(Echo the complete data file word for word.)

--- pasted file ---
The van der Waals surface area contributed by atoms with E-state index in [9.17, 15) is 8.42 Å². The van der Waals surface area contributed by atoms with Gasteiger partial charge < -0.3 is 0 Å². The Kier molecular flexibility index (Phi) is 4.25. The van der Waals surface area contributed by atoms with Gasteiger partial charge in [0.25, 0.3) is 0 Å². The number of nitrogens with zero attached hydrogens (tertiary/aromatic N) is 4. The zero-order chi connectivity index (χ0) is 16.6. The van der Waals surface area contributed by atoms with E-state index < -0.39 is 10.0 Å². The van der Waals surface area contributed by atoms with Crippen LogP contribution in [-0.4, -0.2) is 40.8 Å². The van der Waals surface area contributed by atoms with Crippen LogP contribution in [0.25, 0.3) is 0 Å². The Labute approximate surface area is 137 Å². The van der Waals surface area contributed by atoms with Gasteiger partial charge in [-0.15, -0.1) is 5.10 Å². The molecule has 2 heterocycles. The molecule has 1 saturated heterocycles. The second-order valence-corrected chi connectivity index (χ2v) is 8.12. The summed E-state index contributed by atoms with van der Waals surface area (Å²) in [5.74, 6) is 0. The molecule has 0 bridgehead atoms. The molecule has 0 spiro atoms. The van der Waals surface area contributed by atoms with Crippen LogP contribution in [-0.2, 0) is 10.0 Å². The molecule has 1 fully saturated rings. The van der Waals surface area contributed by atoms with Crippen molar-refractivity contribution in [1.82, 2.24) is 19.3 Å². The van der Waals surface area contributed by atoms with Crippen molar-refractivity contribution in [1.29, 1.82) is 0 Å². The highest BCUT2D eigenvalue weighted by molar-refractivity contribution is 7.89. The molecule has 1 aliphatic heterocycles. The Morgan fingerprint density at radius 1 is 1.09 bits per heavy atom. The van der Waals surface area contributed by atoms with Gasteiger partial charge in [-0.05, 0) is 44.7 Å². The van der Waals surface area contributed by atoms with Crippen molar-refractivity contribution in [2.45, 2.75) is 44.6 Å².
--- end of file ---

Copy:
The van der Waals surface area contributed by atoms with E-state index in [9.17, 15) is 8.42 Å². The van der Waals surface area contributed by atoms with Gasteiger partial charge < -0.3 is 0 Å². The Kier molecular flexibility index (Phi) is 4.25. The van der Waals surface area contributed by atoms with Gasteiger partial charge in [0.25, 0.3) is 0 Å². The number of nitrogens with zero attached hydrogens (tertiary/aromatic N) is 4. The zero-order chi connectivity index (χ0) is 16.6. The van der Waals surface area contributed by atoms with E-state index < -0.39 is 10.0 Å². The van der Waals surface area contributed by atoms with Crippen LogP contribution in [-0.4, -0.2) is 40.8 Å². The van der Waals surface area contributed by atoms with Crippen LogP contribution in [0.25, 0.3) is 0 Å². The Labute approximate surface area is 137 Å². The van der Waals surface area contributed by atoms with Gasteiger partial charge in [-0.15, -0.1) is 5.10 Å². The molecule has 2 heterocycles. The molecule has 1 saturated heterocycles. The second-order valence-corrected chi connectivity index (χ2v) is 8.12. The summed E-state index contributed by atoms with van der Waals surface area (Å²) in [5.74, 6) is 0. The molecule has 0 bridgehead atoms. The molecule has 0 spiro atoms. The van der Waals surface area contributed by atoms with Crippen LogP contribution in [-0.2, 0) is 10.0 Å². The molecule has 1 fully saturated rings. The van der Waals surface area contributed by atoms with Crippen molar-refractivity contribution in [1.82, 2.24) is 19.3 Å². The van der Waals surface area contributed by atoms with Crippen molar-refractivity contribution in [1.29, 1.82) is 0 Å². The highest BCUT2D eigenvalue weighted by molar-refractivity contribution is 7.89. The molecule has 1 aliphatic heterocycles. The Morgan fingerprint density at radius 1 is 1.09 bits per heavy atom. The van der Waals surface area contributed by atoms with Gasteiger partial charge in [-0.05, 0) is 44.7 Å². The van der Waals surface area contributed by atoms with Crippen molar-refractivity contribution in [2.45, 2.75) is 44.6 Å².